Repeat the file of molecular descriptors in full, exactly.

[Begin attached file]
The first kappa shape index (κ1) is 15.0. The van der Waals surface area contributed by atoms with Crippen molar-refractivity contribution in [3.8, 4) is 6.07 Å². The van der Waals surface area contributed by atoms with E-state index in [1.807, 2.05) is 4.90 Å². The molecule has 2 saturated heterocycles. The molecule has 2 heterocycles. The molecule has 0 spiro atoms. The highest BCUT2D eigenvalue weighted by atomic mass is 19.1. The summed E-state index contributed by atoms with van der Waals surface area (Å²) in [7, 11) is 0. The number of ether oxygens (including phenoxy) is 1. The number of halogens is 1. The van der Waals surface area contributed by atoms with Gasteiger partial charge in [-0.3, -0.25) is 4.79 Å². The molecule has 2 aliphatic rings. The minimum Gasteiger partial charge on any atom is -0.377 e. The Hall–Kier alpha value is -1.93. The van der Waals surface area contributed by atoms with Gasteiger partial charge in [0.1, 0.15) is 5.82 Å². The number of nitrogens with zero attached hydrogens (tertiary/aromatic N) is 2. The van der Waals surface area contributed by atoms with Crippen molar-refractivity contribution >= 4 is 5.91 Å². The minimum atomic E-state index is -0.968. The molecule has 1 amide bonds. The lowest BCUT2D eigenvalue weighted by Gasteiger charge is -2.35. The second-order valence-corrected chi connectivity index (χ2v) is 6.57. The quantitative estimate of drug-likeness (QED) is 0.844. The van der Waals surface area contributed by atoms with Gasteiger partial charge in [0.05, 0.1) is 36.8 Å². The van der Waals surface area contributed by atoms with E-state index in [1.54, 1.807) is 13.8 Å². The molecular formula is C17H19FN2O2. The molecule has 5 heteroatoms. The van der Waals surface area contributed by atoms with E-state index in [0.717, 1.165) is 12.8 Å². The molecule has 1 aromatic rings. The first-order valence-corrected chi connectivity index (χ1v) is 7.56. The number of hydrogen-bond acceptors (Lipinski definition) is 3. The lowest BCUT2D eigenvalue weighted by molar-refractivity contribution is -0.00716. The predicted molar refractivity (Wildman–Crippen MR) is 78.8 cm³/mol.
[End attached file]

The first kappa shape index (κ1) is 15.0. The van der Waals surface area contributed by atoms with Crippen molar-refractivity contribution in [3.8, 4) is 6.07 Å². The van der Waals surface area contributed by atoms with E-state index in [1.807, 2.05) is 4.90 Å². The molecule has 2 saturated heterocycles. The molecule has 2 heterocycles. The molecule has 0 spiro atoms. The highest BCUT2D eigenvalue weighted by atomic mass is 19.1. The summed E-state index contributed by atoms with van der Waals surface area (Å²) in [7, 11) is 0. The number of ether oxygens (including phenoxy) is 1. The number of halogens is 1. The van der Waals surface area contributed by atoms with Gasteiger partial charge in [-0.3, -0.25) is 4.79 Å². The molecule has 2 aliphatic rings. The minimum Gasteiger partial charge on any atom is -0.377 e. The Hall–Kier alpha value is -1.93. The van der Waals surface area contributed by atoms with Gasteiger partial charge in [0.1, 0.15) is 5.82 Å². The number of nitrogens with zero attached hydrogens (tertiary/aromatic N) is 2. The van der Waals surface area contributed by atoms with Crippen molar-refractivity contribution >= 4 is 5.91 Å². The minimum atomic E-state index is -0.968. The molecule has 1 amide bonds. The lowest BCUT2D eigenvalue weighted by Gasteiger charge is -2.35. The second-order valence-corrected chi connectivity index (χ2v) is 6.57. The quantitative estimate of drug-likeness (QED) is 0.844. The van der Waals surface area contributed by atoms with Gasteiger partial charge in [0.05, 0.1) is 36.8 Å². The van der Waals surface area contributed by atoms with E-state index in [1.54, 1.807) is 13.8 Å². The molecular formula is C17H19FN2O2. The molecule has 5 heteroatoms. The van der Waals surface area contributed by atoms with E-state index in [0.717, 1.165) is 12.8 Å². The molecule has 1 aromatic rings. The first-order valence-corrected chi connectivity index (χ1v) is 7.56. The number of hydrogen-bond acceptors (Lipinski definition) is 3. The lowest BCUT2D eigenvalue weighted by molar-refractivity contribution is -0.00716. The predicted molar refractivity (Wildman–Crippen MR) is 78.8 cm³/mol.